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From: Robert Ramey (ramey_at_[hidden])
Date: 2019-11-08 12:42:53

On 11/8/19 3:44 AM, Rainer Deyke via Boost wrote:
> On 07.11.19 22:42, Rob Stewart via Boost wrote:
>> Consider the alternate path of bumping the major version. There are a
>> lot of libraries that will have to drop 03 simultaneously,

Hmmm - I'm not seeing this this.

  so that
>> would be signified clearly by a move to Boost v2.

So I'm not seeing that changing to 1 -> 2 would signify anything.

> 1. It lets us point to a definite last version of Boost to support
> C++03.  Have a project that is stuck on C++03, but compiles with the
> current latest version of Boost?  This is the specific version of Boost
> that you should use.

I don't see this either. I'm sure that any library which works with
C++03 will work with C++20. In fact, given that C++ purports to support
ABI compatibility, one should be able to compile each source file with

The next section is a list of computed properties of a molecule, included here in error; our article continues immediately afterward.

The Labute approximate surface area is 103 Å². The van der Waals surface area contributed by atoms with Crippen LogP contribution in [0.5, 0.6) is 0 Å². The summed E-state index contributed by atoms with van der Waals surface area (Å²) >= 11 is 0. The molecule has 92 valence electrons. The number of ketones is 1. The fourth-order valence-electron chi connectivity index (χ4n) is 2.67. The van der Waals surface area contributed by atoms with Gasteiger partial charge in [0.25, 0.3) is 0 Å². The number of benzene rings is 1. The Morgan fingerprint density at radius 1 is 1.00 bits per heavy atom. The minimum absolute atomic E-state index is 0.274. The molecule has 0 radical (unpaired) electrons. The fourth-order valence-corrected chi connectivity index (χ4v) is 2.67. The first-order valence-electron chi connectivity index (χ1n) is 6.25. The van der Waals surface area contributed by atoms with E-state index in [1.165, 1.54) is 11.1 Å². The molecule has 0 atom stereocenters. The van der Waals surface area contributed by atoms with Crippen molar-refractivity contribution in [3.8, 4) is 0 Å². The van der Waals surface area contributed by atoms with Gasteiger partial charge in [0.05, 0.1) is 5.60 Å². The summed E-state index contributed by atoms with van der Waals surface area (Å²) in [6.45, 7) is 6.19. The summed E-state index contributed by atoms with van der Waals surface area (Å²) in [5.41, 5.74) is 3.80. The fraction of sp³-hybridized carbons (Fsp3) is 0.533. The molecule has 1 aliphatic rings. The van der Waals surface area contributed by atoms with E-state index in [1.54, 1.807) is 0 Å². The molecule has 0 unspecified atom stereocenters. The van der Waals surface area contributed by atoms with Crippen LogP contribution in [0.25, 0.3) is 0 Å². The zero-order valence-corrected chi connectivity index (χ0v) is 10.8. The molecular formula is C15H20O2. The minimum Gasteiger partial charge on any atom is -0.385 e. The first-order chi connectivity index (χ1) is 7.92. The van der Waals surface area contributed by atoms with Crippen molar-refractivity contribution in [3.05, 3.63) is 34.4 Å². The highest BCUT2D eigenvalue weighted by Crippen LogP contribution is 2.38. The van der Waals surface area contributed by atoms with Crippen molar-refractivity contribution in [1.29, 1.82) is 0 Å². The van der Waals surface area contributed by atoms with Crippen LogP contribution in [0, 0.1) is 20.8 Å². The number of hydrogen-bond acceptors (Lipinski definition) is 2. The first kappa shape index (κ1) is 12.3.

different C++ version switches.

> 2. It leaves open the door for an emergency maintenance release to the
> C++03 line, in case any truly terrible bugs end up in that final 1.x
> release.

I think that door is already open.

And of course, given the backward source and binary compatibility
presumably guaranteed by C++ the whole effort is pointless and will
confuse some people into thinking that these C++ features don't exist.

Having said this, I would expect that someday in the future, C++ will
drop and/or modify requirements for one or both of backward source
compatibility and ABI stability due to the burden that these place on
the evolution of the language. At that point, one might think of
changing boost 1.xx to 2.xx. But that day is not yet here. So the
concerns raised here are premature.

Robert Ramey

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